Moon Rover 'Andy' Takes Home Two XPrize Milestone Awards, Totaling $750,000

Crushing it

Astrobotic's Rover ("Andy")

Carnegie Mellon University

In the Google Lunar XPrize competition, three-dozen teams are racing to become the first private enterprises to land a rover on the moon. The winner takes home $30 million. But getting there will take time, hard work, and a lot of money.

To help with the latter, the XPrize foundation is handing out "milestone prizes" to teams that demonstrate substantial technological achievements, and the first winner was just announced yesterday. Team Astrobotic has so far emerged as the front-runner in the race, taking home $500,000 for its mobility capabilities and another $250,000 for its imaging system.

According to XPrize, the Milestone Prizes "are for demonstrating (via actual testing and analysis) robust hardware and software to overcome key technical risks in the areas of imaging, mobility and lander systems." To win one, the teams test out pieces of their propulsion, telecommunications, and optics systems in the presence of a judge.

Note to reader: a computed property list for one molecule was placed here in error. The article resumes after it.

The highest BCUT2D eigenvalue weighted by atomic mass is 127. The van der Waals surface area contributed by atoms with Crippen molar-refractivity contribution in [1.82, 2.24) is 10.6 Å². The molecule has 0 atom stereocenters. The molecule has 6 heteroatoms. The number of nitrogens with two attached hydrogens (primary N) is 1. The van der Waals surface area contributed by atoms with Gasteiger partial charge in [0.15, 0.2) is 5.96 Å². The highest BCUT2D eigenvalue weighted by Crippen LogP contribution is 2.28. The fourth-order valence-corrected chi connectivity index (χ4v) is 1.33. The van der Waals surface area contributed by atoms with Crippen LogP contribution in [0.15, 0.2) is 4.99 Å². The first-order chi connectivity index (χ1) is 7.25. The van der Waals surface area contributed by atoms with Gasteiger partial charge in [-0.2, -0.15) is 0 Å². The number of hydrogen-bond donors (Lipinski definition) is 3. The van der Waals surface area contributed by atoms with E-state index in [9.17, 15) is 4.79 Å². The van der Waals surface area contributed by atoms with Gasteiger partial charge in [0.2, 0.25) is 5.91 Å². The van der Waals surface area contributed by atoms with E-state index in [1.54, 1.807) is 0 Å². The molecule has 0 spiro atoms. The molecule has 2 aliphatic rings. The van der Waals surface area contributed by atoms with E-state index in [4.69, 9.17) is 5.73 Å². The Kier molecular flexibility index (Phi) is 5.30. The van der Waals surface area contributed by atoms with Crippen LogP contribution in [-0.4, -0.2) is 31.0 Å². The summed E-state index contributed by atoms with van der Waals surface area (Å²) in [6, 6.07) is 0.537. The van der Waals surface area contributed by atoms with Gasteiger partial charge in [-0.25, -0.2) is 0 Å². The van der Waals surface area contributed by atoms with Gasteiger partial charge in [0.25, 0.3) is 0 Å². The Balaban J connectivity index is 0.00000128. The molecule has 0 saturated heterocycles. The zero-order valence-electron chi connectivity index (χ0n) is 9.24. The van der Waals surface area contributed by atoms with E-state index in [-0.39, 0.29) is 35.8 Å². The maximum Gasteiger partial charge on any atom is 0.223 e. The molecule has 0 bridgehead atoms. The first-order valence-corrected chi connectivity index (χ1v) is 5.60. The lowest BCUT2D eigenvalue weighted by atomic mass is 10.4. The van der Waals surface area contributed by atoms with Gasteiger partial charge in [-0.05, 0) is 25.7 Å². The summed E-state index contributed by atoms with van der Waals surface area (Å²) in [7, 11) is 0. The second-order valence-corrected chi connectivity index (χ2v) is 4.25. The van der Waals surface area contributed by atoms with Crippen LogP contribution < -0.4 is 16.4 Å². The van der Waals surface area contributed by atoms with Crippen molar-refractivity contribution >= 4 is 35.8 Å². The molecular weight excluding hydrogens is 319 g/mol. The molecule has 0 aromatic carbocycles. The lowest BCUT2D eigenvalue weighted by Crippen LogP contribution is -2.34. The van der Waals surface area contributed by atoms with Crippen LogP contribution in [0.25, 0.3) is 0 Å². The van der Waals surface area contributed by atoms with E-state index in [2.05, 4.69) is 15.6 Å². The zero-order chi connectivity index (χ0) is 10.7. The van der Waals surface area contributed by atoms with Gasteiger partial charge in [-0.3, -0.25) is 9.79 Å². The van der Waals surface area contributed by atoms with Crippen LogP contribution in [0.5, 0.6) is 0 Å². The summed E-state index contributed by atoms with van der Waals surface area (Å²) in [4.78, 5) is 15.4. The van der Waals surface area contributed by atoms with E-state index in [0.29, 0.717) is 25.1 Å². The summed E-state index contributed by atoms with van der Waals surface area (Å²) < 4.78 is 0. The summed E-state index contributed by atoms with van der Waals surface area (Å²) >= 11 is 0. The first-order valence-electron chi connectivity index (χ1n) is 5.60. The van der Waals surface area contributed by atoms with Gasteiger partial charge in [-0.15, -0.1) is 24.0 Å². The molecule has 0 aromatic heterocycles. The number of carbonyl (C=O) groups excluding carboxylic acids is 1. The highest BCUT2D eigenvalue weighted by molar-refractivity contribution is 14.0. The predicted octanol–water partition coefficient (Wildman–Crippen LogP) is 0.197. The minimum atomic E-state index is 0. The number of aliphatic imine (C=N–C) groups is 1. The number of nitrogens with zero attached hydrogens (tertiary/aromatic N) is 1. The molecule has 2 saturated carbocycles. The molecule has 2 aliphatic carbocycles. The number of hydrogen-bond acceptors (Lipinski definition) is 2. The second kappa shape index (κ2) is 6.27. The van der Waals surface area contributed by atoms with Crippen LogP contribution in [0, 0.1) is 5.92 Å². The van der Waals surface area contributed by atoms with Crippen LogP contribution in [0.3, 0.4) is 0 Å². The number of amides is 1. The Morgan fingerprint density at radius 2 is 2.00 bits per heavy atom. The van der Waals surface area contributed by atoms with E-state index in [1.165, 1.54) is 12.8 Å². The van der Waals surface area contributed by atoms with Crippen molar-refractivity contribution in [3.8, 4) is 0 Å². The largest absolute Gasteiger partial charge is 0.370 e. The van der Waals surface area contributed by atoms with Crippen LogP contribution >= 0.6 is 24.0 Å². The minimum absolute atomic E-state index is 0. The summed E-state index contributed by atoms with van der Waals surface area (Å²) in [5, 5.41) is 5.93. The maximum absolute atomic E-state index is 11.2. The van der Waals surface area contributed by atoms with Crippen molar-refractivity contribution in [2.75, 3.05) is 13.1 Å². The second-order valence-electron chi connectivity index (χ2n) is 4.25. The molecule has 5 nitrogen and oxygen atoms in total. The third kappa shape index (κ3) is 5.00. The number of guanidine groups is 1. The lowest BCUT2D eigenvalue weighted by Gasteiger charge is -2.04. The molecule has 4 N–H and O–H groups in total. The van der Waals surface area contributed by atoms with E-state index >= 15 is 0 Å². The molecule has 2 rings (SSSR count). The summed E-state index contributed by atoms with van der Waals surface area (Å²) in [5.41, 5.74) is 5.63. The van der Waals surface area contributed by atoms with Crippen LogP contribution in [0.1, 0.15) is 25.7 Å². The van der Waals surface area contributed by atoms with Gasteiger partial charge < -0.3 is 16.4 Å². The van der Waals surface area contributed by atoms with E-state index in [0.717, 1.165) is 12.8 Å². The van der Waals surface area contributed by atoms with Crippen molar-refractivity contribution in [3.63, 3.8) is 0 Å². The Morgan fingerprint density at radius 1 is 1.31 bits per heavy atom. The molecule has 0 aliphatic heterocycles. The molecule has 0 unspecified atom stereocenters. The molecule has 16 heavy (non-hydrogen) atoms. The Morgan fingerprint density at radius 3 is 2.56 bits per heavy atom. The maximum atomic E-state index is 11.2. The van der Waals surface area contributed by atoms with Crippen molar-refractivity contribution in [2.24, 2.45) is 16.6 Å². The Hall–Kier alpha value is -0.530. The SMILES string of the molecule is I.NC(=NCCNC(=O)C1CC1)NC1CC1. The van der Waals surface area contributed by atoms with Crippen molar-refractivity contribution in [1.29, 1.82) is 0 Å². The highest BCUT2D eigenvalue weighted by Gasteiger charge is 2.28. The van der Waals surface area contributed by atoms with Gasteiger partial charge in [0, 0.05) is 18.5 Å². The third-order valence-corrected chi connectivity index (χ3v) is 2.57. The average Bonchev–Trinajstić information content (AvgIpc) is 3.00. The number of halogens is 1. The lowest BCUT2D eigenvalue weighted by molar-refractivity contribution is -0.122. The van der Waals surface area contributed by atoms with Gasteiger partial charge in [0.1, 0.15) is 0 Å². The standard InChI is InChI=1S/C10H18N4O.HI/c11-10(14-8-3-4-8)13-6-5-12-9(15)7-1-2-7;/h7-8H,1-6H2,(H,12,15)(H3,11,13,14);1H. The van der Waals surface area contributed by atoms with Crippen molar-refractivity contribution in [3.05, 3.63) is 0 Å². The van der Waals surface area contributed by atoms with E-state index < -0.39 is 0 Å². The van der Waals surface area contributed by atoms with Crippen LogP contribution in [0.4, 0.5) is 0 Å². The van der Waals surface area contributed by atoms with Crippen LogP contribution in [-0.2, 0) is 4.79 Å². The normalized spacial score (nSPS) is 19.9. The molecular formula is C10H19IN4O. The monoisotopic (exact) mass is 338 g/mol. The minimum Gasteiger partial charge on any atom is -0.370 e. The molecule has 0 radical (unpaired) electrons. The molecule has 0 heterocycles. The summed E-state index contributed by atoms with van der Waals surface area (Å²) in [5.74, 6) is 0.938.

Astrobotic earned its mobility award by proving that Andy can endure the vacuum and high radiation levels on the lunar surface, and that he could drive at least 1600 feet once he gets to the moon. "We've shaken it to simulate launch forces, driven it through moon dirt and exposed it to the extremes of lunar temperatures among many, many tests," William "Red" Whittaker, Astrobotic team leader, said in a press release. The team thinks that eventually their rover, whose name is Andy, will be capable of navigating giant craters, caves, and polar ice on the moon.

XPrize may announce more Milestone winners in the coming weeks, if other teams can prove their rovers are on track to land on the moon by December 31, 2016. Though the previous deadline was set for December 31, 2015, and a few teams (including Astrobotic) are on target to meet that deadline, XPrize just announced they're pushing back the deadline by a year to give other teams a fighting chance.